Jelly babies on the bridge at dawn during DRV. Cycling can be an adventure, and it can be doing silly things with like-minded people and having experiences you couldn’t have any other way. It’s about seeing things in a way you wouldn’t ever see them from inside a car, and about getting places under your own steam at a pace that can surprise you, often fuelled by little more than sugar, water, and a sense of determination.

Max, with the Bob Yak, and the fish flag, sitting outside our old flat in Kirkcaldy. Think that you can’t carry much on a bike? Think again. I can carry masses of stuff with that sucker. The Bob Yak even features as a hinge for a piece of plot in one of the stories I’m working on (minus the fish flag, I have to say).

Munky, snoozing on a train. The bike is the only means of independent transport you can carry with you on other forms of transport. How awesome is that? This also represents the happy, physical exhaustion that comes about after a decent ride. He’s surrounded by some smaller images representing the occasional sense of outrage and gobsmacked bemusement engendered by other road users.

Fingal, fully loaded at Inverness station. You can carry your home on your bike, if you’re happy to call a tent a home. You can strip your life down to the bare essentials of shelter, food and a means of cooking it, water, the clothes you stand up in and a spare set; and, in my case, a notebook and pen. You can pack all of this on a bike and you can go wherever there is a road or track to take you. Unlike walking, however, on a bike the weight is shifted by a geared mechanism, so you can pack a few non-essentials like fishing gear, snorkelling kit, espresso maker, art materials, beer…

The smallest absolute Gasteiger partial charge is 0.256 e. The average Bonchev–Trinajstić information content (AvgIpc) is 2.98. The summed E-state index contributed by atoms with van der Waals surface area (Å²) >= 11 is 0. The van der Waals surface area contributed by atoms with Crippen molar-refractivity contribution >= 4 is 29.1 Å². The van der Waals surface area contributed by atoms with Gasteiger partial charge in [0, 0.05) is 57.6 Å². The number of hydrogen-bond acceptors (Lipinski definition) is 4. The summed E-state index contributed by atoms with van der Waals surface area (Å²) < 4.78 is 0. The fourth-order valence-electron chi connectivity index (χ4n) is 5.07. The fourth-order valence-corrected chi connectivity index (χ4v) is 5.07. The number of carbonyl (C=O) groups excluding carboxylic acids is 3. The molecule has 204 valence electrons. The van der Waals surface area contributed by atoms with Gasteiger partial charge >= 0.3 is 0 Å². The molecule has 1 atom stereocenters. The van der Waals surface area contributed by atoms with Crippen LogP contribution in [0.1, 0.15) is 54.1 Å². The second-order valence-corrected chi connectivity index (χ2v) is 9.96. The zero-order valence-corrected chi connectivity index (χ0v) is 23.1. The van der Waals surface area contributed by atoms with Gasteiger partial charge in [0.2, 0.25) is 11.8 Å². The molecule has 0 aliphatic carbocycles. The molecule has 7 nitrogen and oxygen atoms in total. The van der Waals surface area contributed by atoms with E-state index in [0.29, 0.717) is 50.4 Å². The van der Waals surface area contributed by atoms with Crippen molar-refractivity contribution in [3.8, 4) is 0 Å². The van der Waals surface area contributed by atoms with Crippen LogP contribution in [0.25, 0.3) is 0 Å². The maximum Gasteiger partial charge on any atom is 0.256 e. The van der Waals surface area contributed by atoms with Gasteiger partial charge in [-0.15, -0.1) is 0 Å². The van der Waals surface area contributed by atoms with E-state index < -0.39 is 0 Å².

I really like beer.

There’s my mum and dad, talking to someone we met in Tentsmuir Forest. I don’t ride off-road much because I have no 3D, but I really, really love riding fire trails and easy routes with my parents. Cycling is the one activity that they like as much as Frood and I do. Well, that and hillwalking, but mum and I both have issues with old foot injuries that make walking any distance quite hard. Cycling can be a family affair, and it’s something people can enjoy for many years. The lack of jarring impact makes it ideal for those with dodgy joints.

More Dumb Run shots. It’s the adventure thing again, and the achievement, and the ability to find enjoyment in ridiculous conditions. Yes, we will beast ourselves up those hills and dare the midges because there’s Merkins Farm at the top, and that’s funny. It doesn’t matter that it’s 3am and pissing down, we’re already at Linlithgow and it’s not much further to go until the bridge and oh! My bike looks like deep sea plankton! How cool is that?